MANILA (Reuters) - The Philippine government attacked United Nations human rights experts on Saturday for “unpardonable intrusions”, after a call for an international investigation into killings linked to President Rodrigo Duterte’s war on drugs.
The experts on Friday urged the U.N. Human Rights Council, whose 47 member states begin a three-week session on June 24, to launch an independent inquiry into what they said was a sharp deterioration in human rights across the country.
The 11 experts said they “have recorded a staggering number of unlawful deaths and police killings in the context of the so-called war on drugs, as well as killings of human rights defenders”.
“The 11 U.N. Special Rapporteurs’ act of peddling a biased and absolutely false recital of facts, adulterated with malicious imputations against the constituted authorities, smacks of unpardonable intrusions on our sovereignty,” presidential spokesman Salvador Panelo said.
The U.N. experts presented “general allegations culled from false information,” he said in a statement.
The Duterte government has insisted the more than 5,000 suspected drug dealers killed by police in anti-narcotics operations all put up a fight.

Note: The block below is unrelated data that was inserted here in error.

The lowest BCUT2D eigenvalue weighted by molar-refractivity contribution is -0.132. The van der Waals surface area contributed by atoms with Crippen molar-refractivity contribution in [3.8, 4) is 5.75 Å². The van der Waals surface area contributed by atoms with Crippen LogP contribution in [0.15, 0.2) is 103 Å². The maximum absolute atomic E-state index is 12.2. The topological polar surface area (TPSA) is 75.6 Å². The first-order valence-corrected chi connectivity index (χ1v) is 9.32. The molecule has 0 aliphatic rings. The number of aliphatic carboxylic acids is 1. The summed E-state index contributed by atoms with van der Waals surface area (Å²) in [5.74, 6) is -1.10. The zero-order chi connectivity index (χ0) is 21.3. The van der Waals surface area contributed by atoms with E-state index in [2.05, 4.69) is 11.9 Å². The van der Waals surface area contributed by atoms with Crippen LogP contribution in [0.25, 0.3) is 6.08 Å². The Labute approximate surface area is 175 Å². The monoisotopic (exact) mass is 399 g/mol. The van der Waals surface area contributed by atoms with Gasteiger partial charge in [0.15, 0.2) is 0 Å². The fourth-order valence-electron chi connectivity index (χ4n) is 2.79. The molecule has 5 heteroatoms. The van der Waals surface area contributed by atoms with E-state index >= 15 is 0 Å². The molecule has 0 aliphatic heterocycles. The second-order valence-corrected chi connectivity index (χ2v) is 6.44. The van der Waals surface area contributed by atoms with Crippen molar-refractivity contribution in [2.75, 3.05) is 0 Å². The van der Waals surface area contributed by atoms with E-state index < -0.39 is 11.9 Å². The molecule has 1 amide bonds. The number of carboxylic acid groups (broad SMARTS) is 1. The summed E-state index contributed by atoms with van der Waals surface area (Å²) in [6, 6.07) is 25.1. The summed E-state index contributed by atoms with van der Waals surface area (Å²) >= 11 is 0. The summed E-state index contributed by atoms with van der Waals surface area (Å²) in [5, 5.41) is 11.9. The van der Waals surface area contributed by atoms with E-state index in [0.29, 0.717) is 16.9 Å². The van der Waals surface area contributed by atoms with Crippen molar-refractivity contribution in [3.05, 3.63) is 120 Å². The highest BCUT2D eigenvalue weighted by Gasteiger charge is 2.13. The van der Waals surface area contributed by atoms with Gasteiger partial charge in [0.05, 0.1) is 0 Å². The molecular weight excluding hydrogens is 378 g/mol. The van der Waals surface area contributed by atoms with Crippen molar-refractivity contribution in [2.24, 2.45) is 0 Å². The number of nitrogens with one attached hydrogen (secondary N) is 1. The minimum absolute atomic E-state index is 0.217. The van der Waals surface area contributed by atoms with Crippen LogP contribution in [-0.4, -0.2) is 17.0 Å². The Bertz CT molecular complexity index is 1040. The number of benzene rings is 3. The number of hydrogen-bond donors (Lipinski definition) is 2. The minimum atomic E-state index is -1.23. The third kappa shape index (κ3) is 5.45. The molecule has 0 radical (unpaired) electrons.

Panelo described the U.N. experts as “foreign propagandists masquerading as human rights protectors”, and said their comments were “an outrageous interference on Philippine sovereignty”.
He said those who have spoken against Duterte’s anti-narcotics campaign and human rights record have been “overwhelmingly rejected” by Filipinos. He was referring in particular to the Philippine opposition, which did not win a single Senate seat in midterm elections in May.
“These special rapporteurs should by this time realise that they, who believed in the untruthful advocacies of the electorally vanquished pretenders, have likewise been demolished, beyond redemption,” Panelo said.
The U.N. experts had also accused Duterte of publicly intimidating activists and Supreme Court judges, degrading women and inciting violence against alleged drug pushers and others.
Reporting by Enrico dela Cruz; editing by Richard Pullin